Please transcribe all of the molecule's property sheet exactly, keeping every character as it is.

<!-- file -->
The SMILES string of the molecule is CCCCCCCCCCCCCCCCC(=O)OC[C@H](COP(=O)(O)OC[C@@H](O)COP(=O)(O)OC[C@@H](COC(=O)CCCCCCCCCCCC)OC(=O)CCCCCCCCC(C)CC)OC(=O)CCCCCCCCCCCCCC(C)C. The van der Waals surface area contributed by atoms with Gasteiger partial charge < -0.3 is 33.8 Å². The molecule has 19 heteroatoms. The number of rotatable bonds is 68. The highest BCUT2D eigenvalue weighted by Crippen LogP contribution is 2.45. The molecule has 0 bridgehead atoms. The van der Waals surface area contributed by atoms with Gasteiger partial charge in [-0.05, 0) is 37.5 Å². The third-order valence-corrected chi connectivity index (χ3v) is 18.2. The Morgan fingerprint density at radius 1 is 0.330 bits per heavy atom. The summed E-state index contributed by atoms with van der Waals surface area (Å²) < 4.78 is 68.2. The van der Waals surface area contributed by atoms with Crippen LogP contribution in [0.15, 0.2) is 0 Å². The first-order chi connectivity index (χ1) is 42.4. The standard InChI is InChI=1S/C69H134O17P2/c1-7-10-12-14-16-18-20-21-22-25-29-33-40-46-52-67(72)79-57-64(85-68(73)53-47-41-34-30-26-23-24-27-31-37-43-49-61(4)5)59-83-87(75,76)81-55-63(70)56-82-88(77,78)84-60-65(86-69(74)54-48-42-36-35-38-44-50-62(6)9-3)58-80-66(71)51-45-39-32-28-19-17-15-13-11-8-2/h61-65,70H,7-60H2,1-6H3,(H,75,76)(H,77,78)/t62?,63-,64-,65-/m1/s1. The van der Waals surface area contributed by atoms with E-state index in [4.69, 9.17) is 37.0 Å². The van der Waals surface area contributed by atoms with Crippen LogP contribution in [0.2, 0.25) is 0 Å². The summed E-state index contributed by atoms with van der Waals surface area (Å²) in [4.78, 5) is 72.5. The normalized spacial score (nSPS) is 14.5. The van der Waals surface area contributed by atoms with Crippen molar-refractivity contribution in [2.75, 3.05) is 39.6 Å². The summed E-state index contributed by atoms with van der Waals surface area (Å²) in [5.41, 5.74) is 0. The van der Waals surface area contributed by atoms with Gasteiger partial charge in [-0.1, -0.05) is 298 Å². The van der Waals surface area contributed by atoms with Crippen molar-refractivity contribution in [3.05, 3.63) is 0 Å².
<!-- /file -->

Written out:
The SMILES string of the molecule is CCCCCCCCCCCCCCCCC(=O)OC[C@H](COP(=O)(O)OC[C@@H](O)COP(=O)(O)OC[C@@H](COC(=O)CCCCCCCCCCCC)OC(=O)CCCCCCCCC(C)CC)OC(=O)CCCCCCCCCCCCCC(C)C. The van der Waals surface area contributed by atoms with Gasteiger partial charge < -0.3 is 33.8 Å². The molecule has 19 heteroatoms. The number of rotatable bonds is 68. The highest BCUT2D eigenvalue weighted by Crippen LogP contribution is 2.45. The molecule has 0 bridgehead atoms. The van der Waals surface area contributed by atoms with Gasteiger partial charge in [-0.05, 0) is 37.5 Å². The third-order valence-corrected chi connectivity index (χ3v) is 18.2. The Morgan fingerprint density at radius 1 is 0.330 bits per heavy atom. The summed E-state index contributed by atoms with van der Waals surface area (Å²) < 4.78 is 68.2. The van der Waals surface area contributed by atoms with Crippen LogP contribution in [0.15, 0.2) is 0 Å². The first-order chi connectivity index (χ1) is 42.4. The standard InChI is InChI=1S/C69H134O17P2/c1-7-10-12-14-16-18-20-21-22-25-29-33-40-46-52-67(72)79-57-64(85-68(73)53-47-41-34-30-26-23-24-27-31-37-43-49-61(4)5)59-83-87(75,76)81-55-63(70)56-82-88(77,78)84-60-65(86-69(74)54-48-42-36-35-38-44-50-62(6)9-3)58-80-66(71)51-45-39-32-28-19-17-15-13-11-8-2/h61-65,70H,7-60H2,1-6H3,(H,75,76)(H,77,78)/t62?,63-,64-,65-/m1/s1. The van der Waals surface area contributed by atoms with E-state index in [4.69, 9.17) is 37.0 Å². The van der Waals surface area contributed by atoms with Crippen LogP contribution in [0.2, 0.25) is 0 Å². The summed E-state index contributed by atoms with van der Waals surface area (Å²) in [4.78, 5) is 72.5. The normalized spacial score (nSPS) is 14.5. The van der Waals surface area contributed by atoms with Crippen molar-refractivity contribution in [2.75, 3.05) is 39.6 Å². The summed E-state index contributed by atoms with van der Waals surface area (Å²) in [5.41, 5.74) is 0. The van der Waals surface area contributed by atoms with Gasteiger partial charge in [-0.1, -0.05) is 298 Å². The van der Waals surface area contributed by atoms with Crippen molar-refractivity contribution in [3.05, 3.63) is 0 Å².